The Right Way to Respond to the President’s Budget Proposal: Using Good Baseball Strategy

By Bob Glaves  |  CBF Executive Director

As you’ve surely heard by now, President Trump’s first budget blueprint released last week targets the Legal Services Corporation (LSC) and 18 other agencies for elimination, and calls for significant cuts to a number of other federal agencies and programs that provide vital help for people in need. This is just the start of the budget process and represents both a challenge and a big opportunity for our legal community to respond. We are advocates by trade with a strong hand to play here. We need to call on those skills to remind our members of Congress of the critical role LSC, as the principal funder of civil legal aid at the national level, and other federal access to justice programs play in assuring fairness in the justice system and carrying out one of our nation’s most fundamental responsibilities.

[pullquote align=”right”]Resources

The CBA and ISBA have a Fact Sheet that covers key points, and you can find more context about the importance here in Illinois on the CBF website and in our recent Crain’s Op-Ed. ABA President Linda Klein issued a statement about LSC when the budget blueprint was released last week that is a great model for overall messaging as well, and Voices for Civil Justice is another good resource you can consult on LSC and related access to justice issues.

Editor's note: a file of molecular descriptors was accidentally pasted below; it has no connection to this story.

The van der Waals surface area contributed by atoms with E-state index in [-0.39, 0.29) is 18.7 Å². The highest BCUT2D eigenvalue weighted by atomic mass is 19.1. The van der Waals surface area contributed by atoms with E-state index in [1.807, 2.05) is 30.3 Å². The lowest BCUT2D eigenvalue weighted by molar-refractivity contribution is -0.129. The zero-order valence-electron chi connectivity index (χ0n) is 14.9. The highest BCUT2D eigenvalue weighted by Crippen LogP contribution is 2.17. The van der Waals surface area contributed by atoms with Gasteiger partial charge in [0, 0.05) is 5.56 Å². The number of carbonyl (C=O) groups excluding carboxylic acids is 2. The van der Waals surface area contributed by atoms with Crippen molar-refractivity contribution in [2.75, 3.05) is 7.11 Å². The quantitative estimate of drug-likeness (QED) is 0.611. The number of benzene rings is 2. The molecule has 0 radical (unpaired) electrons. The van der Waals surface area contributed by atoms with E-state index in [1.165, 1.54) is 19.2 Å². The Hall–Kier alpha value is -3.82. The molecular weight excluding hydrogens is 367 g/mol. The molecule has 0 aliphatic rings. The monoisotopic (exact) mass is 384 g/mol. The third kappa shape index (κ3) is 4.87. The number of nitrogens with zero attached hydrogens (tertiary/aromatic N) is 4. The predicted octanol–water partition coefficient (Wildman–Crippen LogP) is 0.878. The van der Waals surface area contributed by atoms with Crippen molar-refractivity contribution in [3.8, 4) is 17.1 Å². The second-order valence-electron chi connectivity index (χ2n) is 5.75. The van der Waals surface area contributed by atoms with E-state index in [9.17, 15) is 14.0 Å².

In honor of it being less than two weeks from the Cubs opening game as defending World Series champs (and how cool is it to be able to say that!), I think it is fitting to use a baseball analogy to frame the issue and talk about key points to remember for our legal community’s response.

It’s only the top of the second inning, but the opposing pitcher has knocked our team off its game by calling unusual and often unpredictable pitches and challenging basic notions of sportsmanship. The good news: it is still very early in the game, we’ve got the meat of our batting order coming up, one of our best pitchers on the mound, and a deep and rested bench and bullpen to call upon. While that is all good, it’s going to take a strong game plan to turn those advantages into a win.

It’s Early in the Game

The first thing to remember is it is very early in the game as the budget goes. While it is frustrating and disappointing that the new Administration believes the Legal Services Corporation and related access to justice programs are not worthy of federal support, this is just the start of the budget process and the real action will be in Congress, where there continues to be broad bipartisan support for LSC and access to justice.

This is politics, and as many have noted over the years, politics is a contact sport. Continuing with the baseball analogy, we just got brushed back by the other team’s pitcher here. The right response is to get back in the batter’s box and hit the ball hard.

Don’t Obsess about What the Yankees Are Doing (Unless You Are the Yankees)

The words of the legendary Tip O’Neill still ring true today: all politics is local. While the President’s budget proposal can set a tone with members of his own party, members of Congress are most interested in and respond to what their own constituents and voters tell them about the issues of the day.